I was introduced by David Mousa of The Urban Developer to Giuseppe ‘Pinot’ Demaio last year. Having worked stints in magazine publishing, editing and art directing, and as a senior art director for Nike, Demaio and his citizen-creative Local Peoples has since partnered up with a bunch of architects and developers to found Assemble. Driven by an unwavering belief in the significance of human-centred design, he is the brand-conscious powerhouse behind the marvellous 122 Roseneath St, a new residential development in Clifton Hill, Melbourne.
At first sight, 122 Roseneath St is just like any other well-designed, small footprint, community-orientated collaboration. An Assemble, Icon Co. and Wulff Projects project, it’s a design sympathetic to both the area’s legacy and to the brutalist building that makes up its bones. Aiming at a mixed community, it consists of 48 apartments and 18 townhouses, and makes, in its marketing literature, fine claim for being more about the quality of life than it is the quantity of units shifted, it’s smart features there to ‘improve and facilitate preferred lifestyles, it’s aim to ‘tread lightly on the planet’.
None of which we haven’t seen or heard before. The interesting part though is how Demaio, whose expertise is in brands and not property, managed to sell 90% of the units upfront, during an early registrations day. The short answer is human-centred design; the long, a process that began six years ago – with a giant getting-to-know-what people-want-and-need survey – and ended with the units being designed in collaboration with the buyers. It included:
Clearly, it’s a process that goes well beyond the data hunts, outreach work and profile building as practiced by today’s developer. The buyer is transformed from pure consumer to co-creator, the not-yet-built product possessing a value born of the sense of empowerment that customisation affords. Selling 57 out of 66 properties in under 12 hours will not have surprised those involved, such was the level of trust of the relationship: ‘The participation in our design processes and the feedback process meant so many people felt comfortable committing to the project.’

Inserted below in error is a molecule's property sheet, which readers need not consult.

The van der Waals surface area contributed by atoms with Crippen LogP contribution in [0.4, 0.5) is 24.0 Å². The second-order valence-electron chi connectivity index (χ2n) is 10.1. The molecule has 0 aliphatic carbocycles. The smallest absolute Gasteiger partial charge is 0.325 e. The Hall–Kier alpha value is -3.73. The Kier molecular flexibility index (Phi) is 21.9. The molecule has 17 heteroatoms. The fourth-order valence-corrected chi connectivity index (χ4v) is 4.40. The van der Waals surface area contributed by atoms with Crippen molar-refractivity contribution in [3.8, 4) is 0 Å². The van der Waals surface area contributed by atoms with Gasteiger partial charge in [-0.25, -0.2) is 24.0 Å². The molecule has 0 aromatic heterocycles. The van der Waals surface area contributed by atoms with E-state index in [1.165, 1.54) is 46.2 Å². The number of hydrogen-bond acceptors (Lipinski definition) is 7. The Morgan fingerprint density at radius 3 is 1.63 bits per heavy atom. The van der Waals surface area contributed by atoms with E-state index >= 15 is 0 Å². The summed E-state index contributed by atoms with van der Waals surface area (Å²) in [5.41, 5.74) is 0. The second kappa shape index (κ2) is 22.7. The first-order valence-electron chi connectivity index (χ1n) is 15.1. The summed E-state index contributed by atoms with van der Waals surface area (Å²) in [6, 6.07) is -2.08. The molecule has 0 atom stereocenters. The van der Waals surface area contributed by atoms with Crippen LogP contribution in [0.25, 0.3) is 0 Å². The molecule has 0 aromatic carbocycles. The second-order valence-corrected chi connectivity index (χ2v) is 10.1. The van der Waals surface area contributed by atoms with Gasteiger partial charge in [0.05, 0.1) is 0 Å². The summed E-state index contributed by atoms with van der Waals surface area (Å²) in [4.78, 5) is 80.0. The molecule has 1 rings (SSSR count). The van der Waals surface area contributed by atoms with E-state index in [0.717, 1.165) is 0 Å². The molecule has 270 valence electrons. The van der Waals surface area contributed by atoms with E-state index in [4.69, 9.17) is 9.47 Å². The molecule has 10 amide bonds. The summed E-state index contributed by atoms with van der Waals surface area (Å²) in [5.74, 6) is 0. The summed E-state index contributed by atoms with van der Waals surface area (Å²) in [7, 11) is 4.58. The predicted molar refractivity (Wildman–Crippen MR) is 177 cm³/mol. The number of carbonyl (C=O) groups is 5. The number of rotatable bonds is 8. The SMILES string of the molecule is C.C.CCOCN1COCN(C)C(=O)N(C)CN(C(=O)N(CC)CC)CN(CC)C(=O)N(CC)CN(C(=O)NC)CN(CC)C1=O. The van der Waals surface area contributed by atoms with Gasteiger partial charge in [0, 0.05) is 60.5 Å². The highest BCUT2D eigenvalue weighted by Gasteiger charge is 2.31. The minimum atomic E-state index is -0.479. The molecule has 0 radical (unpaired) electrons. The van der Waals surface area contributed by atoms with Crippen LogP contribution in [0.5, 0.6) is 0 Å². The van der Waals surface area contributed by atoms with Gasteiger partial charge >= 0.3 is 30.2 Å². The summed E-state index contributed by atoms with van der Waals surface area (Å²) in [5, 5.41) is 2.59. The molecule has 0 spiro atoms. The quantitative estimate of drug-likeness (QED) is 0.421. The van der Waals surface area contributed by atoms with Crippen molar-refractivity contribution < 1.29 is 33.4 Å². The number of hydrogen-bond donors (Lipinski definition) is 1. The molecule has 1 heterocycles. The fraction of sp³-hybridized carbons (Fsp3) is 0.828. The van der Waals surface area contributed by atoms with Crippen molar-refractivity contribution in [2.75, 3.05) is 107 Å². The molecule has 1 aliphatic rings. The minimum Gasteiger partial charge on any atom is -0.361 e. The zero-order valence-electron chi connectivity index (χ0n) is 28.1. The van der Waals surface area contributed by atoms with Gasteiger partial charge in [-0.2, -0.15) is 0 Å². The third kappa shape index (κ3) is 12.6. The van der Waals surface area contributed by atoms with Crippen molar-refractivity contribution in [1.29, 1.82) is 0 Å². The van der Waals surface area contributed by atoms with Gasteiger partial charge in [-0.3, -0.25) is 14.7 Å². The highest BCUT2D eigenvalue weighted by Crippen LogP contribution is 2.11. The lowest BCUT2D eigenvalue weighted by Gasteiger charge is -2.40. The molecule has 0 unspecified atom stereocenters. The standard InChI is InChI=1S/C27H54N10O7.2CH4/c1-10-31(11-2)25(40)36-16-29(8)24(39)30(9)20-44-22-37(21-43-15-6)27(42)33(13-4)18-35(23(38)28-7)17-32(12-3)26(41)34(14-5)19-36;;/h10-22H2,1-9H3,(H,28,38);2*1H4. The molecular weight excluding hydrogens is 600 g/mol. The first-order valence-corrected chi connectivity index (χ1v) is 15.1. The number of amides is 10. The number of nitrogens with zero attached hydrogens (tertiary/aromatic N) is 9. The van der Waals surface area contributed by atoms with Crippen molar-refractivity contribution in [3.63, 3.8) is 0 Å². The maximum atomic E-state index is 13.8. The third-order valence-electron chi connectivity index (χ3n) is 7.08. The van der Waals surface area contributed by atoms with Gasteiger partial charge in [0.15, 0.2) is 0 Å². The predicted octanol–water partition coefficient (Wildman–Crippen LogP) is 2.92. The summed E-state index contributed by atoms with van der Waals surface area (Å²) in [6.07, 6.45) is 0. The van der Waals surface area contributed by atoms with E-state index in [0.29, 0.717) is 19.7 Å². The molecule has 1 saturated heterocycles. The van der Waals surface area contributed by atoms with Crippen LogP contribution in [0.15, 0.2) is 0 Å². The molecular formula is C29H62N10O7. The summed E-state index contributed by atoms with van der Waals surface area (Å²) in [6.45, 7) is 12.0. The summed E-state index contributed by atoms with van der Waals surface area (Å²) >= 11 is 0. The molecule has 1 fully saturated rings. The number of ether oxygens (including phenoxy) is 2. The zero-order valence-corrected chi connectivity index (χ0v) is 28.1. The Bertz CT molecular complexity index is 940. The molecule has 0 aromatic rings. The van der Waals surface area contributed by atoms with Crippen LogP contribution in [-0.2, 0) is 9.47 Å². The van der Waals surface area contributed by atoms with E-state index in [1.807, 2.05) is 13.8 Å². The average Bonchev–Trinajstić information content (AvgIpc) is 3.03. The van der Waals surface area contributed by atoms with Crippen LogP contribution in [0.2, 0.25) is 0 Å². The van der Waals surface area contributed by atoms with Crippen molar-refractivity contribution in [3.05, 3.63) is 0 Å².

If this is all beginning to sound more like the language of a brand, then welcome, dear friends, to the future. What we have in somewhere like 122 Roseneath St is a prototype for new-builds that possess the character and personality of places that have earned their stripes over much time. It barely exists and yet – marketing itself on the input that decided its design, and on the fact that it is the result of a genuine collaboration between architect, developer and user – it’s real, it’s happening, and it’s made brand advocates out of the very people that matter most: the people who live here.
My thanks to David Mousa for his informative piece Designer branded developments: how human-centred design can create more marketable experiences for consumers, which gives us much insight to the long lead-in to 122 Roseneath St.
Image credit: Local Peoples (Main Header Image, and Featured Image)